A couple of new YouTube videos offer a look at several undergraduate classes and programs.
“The Art of Eating” is about a freshman seminar course designed to allow students to explore how food and eating bring us together as families, communities and cultures, and how they also separate and define us and can make others “different.” Anna Leo, associate professor of dance, and Leslie Taylor, professor of theater, bring together their two disciplines as well as link up with the Emory Center for Community Partnerships so that students collaborate with high school dance students from Maynard Jackson High School in Atlanta. Students and faculty also have the opportunity to eat something tasty during each class.
In “Students Taking the Lead in the Classroom,” Brooke Healey 15C (Journalism and Human Health) talks about her experience teaching first-year students in a Health 100 class as a Peer Health Partner (PHP). The PHP program allows students to develop health knowledge and leadership skills as they work with first-year students under the direction of faculty in the Center for the Study of Human Health.
What exactly is the good life?
Emory professors are addressing this issue in the Good Life Speaker Series, which seeks to facilitate a meaningful exchange of ideas on how to lead the “good life,” based on Socrates’ concept of Eudaemonia. The aim of the series is to attract speakers whose experiences and knowledge provide distinctive and challenging understandings on how to lead such a life.
In the first talk, Corey Keyes, Professor of Sociology, addresses “Positive Psychology and Flourishing” (Feb. 25, 2014). Prof. Keyes is a senior fellow at Emory University’s Center for the Study of Law and Religion and its multidisciplinary five-year project—Pursuit of Happiness—funded in part by the Templeton Foundation.
In the second talk, Shomu Banerjee, senior lecturer and applied microeconomic theorist in the Department of Economics, talks about “Money and Happiness,” and the pursuit of life well lived (April 15, 2014).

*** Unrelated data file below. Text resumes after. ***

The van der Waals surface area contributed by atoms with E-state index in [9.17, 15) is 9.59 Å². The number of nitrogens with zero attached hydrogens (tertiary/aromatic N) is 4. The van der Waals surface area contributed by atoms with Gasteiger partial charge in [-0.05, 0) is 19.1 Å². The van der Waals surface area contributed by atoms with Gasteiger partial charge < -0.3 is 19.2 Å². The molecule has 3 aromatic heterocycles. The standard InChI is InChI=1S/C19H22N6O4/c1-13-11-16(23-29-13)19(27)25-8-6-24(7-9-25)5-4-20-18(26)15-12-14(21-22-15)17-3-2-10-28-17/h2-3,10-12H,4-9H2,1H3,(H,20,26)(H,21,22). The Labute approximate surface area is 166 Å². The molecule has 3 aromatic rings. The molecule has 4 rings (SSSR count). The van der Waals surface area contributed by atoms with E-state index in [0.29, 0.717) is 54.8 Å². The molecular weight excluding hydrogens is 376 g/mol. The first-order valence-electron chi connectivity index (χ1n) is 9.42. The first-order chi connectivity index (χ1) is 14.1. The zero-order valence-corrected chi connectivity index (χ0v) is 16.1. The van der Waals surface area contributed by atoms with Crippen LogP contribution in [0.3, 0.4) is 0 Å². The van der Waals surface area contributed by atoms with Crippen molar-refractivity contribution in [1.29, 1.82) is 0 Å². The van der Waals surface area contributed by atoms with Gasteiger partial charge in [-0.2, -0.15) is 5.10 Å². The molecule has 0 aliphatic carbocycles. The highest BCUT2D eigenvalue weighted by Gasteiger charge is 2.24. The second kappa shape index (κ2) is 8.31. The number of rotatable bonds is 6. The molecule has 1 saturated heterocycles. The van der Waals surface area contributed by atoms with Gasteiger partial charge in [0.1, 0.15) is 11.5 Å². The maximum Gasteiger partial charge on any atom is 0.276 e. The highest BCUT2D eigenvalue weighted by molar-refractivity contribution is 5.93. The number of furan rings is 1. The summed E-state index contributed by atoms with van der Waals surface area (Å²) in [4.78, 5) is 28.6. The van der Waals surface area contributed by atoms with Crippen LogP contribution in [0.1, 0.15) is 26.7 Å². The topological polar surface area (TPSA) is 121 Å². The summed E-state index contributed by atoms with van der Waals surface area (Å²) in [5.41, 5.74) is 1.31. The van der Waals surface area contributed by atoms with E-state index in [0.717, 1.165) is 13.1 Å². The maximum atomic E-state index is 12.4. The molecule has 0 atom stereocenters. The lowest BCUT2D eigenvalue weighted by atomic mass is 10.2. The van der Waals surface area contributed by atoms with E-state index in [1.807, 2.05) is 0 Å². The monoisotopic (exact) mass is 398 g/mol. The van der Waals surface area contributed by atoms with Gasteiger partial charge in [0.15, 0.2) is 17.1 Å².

In the third and final talk of “The Good Life” speaker series for spring 2014, Bobbi Patterson, Professor of Pedagogy in the Department of Religion, talks about cultivating compassion in oneself and the community (April 24, 2014).
A new YouTube video highlights Emory’s ORDER program (“On Recent Discoveries by Emory Researchers”), which bridges the gap between graduate and undergraduate education by having graduate students and postdoctoral fellows teach about their research to undergraduate freshmen and seniors.
The semester-long ORDER courses are co-taught by teams of graduate students and postdoctoral fellows called teacher-scholars. Each teacher-scholar teaches a course module that focuses on some aspect of his or her research. They explain the origins of their discoveries and the different elements that build the research process within their respective disciplines. The freshman course is taught during the fall semester, and the senior course is taught during the spring semester.
An important objective of ORDER is to change the way science is taught to undergraduates, moving it away from the traditional lecture-based curriculum to a more research-oriented curriculum that actively involves students in posing questions and seeking solutions.
Fiona O’Carroll — “‘The Instinct of Every Real Woman’: The Ideas of the Anti-Suffrage Movement in the U.S., 1868-1920.” Faculty sponsor: Patrick Allitt.
Laurabeth Goldsmith — “Theresienstadt: Concentration Camp Camouflaged as the ‘Model Jewish Settlement’.” Faculty sponsor: Carol Anderson.
Ryan Sutherland — “Exoticism and Musical Appropriation: The Javanese Gamelan in Debussy’s ‘Pagodes’ (1903) and Russian Folk Music in Stravinsky’s ‘Le Sacre du Printemps’ (1913).” Faculty sponsor: Elizabeth Clendinning.
Chloe Burrell—”Cruelty: The Shifting Historical Definition of Marriage.” Faculty sponsor: Judith Miller.
Photo by Brian Methot.